From the common cold virus to severe respiratory illness in children
Breastfed babies under two years old are especially vulnerable to rhinoviruses and enteroviruses infections. These viruses are responsible for the common cold, presenting a mild clinical picture in most of the population.
These viruses' infections are responsible for bronchiolitis and bronchospasms in breastfed babies and children, and that can cause hospital admissions, with a higher incidence in breastfed babies. In addition, one in ten entries requires care in the Pediatric Intensive Care Unit. And in recent years, the rate of income in these groups has increased.
"Rhinoviruses and enteroviruses are the viruses that cause the common cold, which is banal in most of us. But we do not know why some children present such a serious manifestation, and others do not. This question was the one that in 2017 prompted us to start a study to look for possible answers." Comments Dr Cristian Launes, co-principal investigator and IRSJD member · Infectious Diseases and Microbiome group
Dr Cristian Launes and Dr Carmen Múñoz-Almagro (IRSJD researchers), with Dr Daniel Penela-Sánchez and Dr Georgina Armero, started a project in 2017 intending to answer this question. This project analyses demographic, environmental, epidemiological and microbiological variables, the study of co-infections by other respiratory viruses, and the nasopharyngeal microbiota. This project received funding in the competitive Call of the Strategic Action in Health (AES), convened annually by the Carlos III Health Institute.
THE IMPACT OF VIRAL CO-INFECTION IN breastfed babies
The IRSJD researchers, with Dr Maria Cabrerizo's group from the Enterovirus Unit of the National Microbiology Center, analyzed viral co-infection in hospitalized children. That is, simultaneously detecting more than one virus to understand if this could be the cause of the most severe symptoms.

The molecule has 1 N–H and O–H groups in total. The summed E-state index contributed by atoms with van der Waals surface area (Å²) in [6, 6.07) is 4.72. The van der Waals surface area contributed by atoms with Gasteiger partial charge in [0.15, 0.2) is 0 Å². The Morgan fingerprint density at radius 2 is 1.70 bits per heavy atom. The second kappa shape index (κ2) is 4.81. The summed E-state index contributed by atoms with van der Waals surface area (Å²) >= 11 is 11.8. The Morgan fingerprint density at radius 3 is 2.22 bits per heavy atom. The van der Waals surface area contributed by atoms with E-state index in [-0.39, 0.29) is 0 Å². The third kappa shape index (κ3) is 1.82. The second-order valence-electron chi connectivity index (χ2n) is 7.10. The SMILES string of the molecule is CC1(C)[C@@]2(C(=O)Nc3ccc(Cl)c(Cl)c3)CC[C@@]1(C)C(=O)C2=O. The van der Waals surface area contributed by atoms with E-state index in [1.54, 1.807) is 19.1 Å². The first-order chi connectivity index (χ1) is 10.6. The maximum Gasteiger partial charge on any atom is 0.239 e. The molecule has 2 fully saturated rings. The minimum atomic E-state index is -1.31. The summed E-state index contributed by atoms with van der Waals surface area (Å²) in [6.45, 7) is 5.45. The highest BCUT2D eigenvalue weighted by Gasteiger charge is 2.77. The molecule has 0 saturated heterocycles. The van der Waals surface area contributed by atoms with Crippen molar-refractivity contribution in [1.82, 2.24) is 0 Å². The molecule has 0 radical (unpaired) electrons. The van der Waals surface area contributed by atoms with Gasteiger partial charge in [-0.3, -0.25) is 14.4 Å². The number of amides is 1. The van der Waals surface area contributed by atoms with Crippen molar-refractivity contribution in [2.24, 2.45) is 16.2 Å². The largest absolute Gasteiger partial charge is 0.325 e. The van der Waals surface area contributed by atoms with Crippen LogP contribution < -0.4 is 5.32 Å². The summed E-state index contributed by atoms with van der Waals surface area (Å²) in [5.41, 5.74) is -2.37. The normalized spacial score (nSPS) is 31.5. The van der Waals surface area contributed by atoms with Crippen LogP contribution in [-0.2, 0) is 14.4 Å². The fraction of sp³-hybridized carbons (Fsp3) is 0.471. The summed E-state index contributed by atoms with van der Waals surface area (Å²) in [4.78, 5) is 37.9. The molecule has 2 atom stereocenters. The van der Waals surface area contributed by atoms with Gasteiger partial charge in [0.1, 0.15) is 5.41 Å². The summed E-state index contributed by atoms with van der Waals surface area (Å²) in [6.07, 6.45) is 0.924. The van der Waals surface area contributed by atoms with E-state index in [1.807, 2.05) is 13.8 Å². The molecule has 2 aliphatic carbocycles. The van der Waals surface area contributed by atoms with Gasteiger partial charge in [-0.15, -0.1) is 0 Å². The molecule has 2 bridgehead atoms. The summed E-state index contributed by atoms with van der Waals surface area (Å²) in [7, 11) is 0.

"The results were published in the scientific journal Viruses. Our results show that rhinovirus or enterovirus infection and their co-infection with the respiratory syncytial virus were present in children with severe symptoms. Therefore, the presence of co-infections with highly contagious viruses was not necessary for a child to have severe disease. And even, in some cases, co-infection with more than two viruses could be a protective factor, even though they are highly pathogenic when they infect in isolation." The research team comments.
In the study, the researchers perform rhinovirus genetic typing to distinguish them from enteroviruses better. Because both are very similar viruses and are challenging to differentiate in the usual laboratory tests or the development of the clinical picture.
"This project allows us to know and better understand the different variables that condition a rhinovirus infection to present with a milder or more severe condition. These results will allow us to establish the prognosis of patients better and identify possible therapeutic targets to develop more effective treatments. In addition, we are also studying what role the nasopharyngeal microbiota can play in the severity of these infections." Concludes the research team.
Penela-Sánchez D, González-de-Audicana J, Armero G, Henares D, Esteva C, de-Sevilla MF, Ricart S, Jordan I, Brotons P, Cabrerizo M, Muñoz-Almagro C, Launes C. Lower Respiratory Tract Infection and Genus Enterovirus in Children Requiring Intensive Care: Clinical Manifestations and Impact of Viral Co-Infections. Viruses. 2021 Oct 14;13(10):2059. doi: 10.3390/v13102059. PMID: 34696489; PMCID: PMC8541154.
Dr Cristian Launes and Dr Carmen Múñoz (IRSJD researchers) with Dr Daniel Penela-Sánchez and Dr Georgina Armero started a project in 2017 to understand the severity of rhinovirus and enterovirus infection in children.